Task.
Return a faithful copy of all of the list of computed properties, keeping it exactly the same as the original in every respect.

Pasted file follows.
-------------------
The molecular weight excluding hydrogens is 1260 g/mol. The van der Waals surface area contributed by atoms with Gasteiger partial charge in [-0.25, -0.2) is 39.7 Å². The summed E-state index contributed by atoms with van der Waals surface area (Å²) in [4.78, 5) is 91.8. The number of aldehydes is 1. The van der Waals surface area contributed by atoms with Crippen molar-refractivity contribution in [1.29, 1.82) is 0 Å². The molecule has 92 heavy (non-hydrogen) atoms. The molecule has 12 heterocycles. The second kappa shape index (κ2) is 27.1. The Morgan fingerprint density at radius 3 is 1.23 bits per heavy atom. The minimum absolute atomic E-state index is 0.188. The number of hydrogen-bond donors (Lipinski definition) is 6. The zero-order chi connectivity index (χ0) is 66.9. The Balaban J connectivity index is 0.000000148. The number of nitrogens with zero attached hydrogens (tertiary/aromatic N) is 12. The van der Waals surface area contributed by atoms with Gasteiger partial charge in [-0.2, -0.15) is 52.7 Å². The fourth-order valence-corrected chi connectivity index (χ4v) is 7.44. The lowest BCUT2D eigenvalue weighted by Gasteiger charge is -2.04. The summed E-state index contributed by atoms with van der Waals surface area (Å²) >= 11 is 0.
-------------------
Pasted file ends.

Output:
The molecular weight excluding hydrogens is 1260 g/mol. The van der Waals surface area contributed by atoms with Gasteiger partial charge in [-0.25, -0.2) is 39.7 Å². The summed E-state index contributed by atoms with van der Waals surface area (Å²) in [4.78, 5) is 91.8. The number of aldehydes is 1. The van der Waals surface area contributed by atoms with Crippen molar-refractivity contribution in [1.29, 1.82) is 0 Å². The molecule has 92 heavy (non-hydrogen) atoms. The molecule has 12 heterocycles. The second kappa shape index (κ2) is 27.1. The Morgan fingerprint density at radius 3 is 1.23 bits per heavy atom. The minimum absolute atomic E-state index is 0.188. The number of hydrogen-bond donors (Lipinski definition) is 6. The zero-order chi connectivity index (χ0) is 66.9. The Balaban J connectivity index is 0.000000148. The number of nitrogens with zero attached hydrogens (tertiary/aromatic N) is 12. The van der Waals surface area contributed by atoms with Gasteiger partial charge in [-0.2, -0.15) is 52.7 Å². The fourth-order valence-corrected chi connectivity index (χ4v) is 7.44. The lowest BCUT2D eigenvalue weighted by Gasteiger charge is -2.04. The summed E-state index contributed by atoms with van der Waals surface area (Å²) >= 11 is 0.